Sexual harassment in the workplace

The Women and Equalities Committee (WEC) has recently published a report to tackle sexual harassment in the workplace, since it has become a more prominent issue with an unclear protocol in a majority of workplaces. This report establishes a five point plan.

  • The requirement for employers to put sexual harassment at the top of their agenda

The WEC supports a recommendation by the Equality and Human Rights Commission that employers have a mandatory statutory duty to protect their workers from harassment and victimisation.  This would create a new statutory duty, accompanied by a statutory code of practice which would require employers to take reasonable steps to protect employees. If employers breach their duty, sanctions will be handed out such as expensive financial penalties.

  • Calls for regulators to take a more active role

In the report the WEC have called for regulators to take further steps to ensure their members are tackling sexual harassment and protecting their staff adequately. Regulators have a duty to hold employers accountable for failure to enforce procedures. Therefore, like with employers, if they fail to do this they too would be in breach not only in regard to protecting from sexual harassment but also of their public sector equality duty and would suffer sanctions too.

  • Improvement of enforcement processes

Another major suggestion is for the enforcement process to be improved to make it easier for individuals to raise concerns and bring a claim to the Employment Tribunal. The main suggestion is the extension of the time limit to bring a claim to six months which is double the current three months. Also, punitive damages should be available and a discretionary 25% increase if there is a breach of statutory code. As well as this, there would be a presumption that the employer covers the claimant’s legal costs if the employer loses the claim.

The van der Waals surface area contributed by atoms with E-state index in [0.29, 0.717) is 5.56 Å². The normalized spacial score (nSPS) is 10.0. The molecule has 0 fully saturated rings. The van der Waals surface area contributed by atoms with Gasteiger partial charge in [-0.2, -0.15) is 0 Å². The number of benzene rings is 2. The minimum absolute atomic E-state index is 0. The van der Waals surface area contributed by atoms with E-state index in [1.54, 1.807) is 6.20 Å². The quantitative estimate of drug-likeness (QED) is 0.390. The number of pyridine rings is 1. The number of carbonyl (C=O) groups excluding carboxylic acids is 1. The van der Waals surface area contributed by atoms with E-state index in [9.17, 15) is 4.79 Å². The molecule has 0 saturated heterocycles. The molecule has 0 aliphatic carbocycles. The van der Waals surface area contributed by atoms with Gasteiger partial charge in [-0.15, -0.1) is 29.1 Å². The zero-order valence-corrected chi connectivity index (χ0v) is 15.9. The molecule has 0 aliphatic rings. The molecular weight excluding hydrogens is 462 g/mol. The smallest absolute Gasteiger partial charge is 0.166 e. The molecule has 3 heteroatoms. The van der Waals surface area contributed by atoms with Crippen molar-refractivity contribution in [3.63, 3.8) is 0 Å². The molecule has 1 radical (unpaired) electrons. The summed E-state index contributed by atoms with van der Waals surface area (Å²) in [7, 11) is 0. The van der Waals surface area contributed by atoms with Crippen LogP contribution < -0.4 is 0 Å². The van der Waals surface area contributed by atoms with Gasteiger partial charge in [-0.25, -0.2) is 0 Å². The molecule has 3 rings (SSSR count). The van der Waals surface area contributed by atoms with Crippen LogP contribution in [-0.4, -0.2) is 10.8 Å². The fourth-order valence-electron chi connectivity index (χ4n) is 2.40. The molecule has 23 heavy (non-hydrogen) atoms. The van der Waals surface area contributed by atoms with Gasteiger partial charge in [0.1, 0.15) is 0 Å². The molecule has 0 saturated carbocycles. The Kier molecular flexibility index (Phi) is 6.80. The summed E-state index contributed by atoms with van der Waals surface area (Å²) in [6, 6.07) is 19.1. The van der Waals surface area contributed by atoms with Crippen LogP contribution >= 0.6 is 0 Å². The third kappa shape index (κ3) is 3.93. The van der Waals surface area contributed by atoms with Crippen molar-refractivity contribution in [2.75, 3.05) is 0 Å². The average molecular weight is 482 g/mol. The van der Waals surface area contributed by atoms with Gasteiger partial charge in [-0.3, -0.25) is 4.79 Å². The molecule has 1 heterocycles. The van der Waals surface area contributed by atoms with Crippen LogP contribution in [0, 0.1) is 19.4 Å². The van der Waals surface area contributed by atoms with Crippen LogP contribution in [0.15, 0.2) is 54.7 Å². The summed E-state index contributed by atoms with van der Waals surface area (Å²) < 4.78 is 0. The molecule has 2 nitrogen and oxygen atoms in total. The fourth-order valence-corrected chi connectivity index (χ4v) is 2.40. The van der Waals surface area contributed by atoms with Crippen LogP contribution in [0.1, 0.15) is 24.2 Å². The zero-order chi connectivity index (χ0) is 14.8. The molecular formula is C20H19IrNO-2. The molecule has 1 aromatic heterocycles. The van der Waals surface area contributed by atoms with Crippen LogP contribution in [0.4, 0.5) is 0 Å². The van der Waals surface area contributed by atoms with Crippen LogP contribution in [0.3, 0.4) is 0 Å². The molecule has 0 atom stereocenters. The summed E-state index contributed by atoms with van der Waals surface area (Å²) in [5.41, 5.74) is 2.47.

• Clean up use of non-disclosure agreements (NDAs)

In the report the WEC condemns the use of such agreements in sexual harassment claims where the effect is to prevent the victim speaking out. To do this they want NDAs to be better controlled and regulated. Their suggestion is to use simple English and explanations in legislation, to make it easier for everyone to understand. They have also proposed so called “protected disclosures” to include the disclosure of sexual harassment incidents to police, regulators, courts and tribunals.

  • Robust data

Finally, the report calls for the collection of robust data to be improved. They suggest the government collect data from employment tribunal claims and carry out surveys every three or so years to ensure employers are following practices and to see if there is any improvement regarding the number of sexual harassment claims and how such claims are treated.
There has been no government response to the report yet. However, what this suggests is that employers should ensure they articulate what constitutes sexual harassment in their workplace and have a clear code of practice which employees can follow if they fall victim.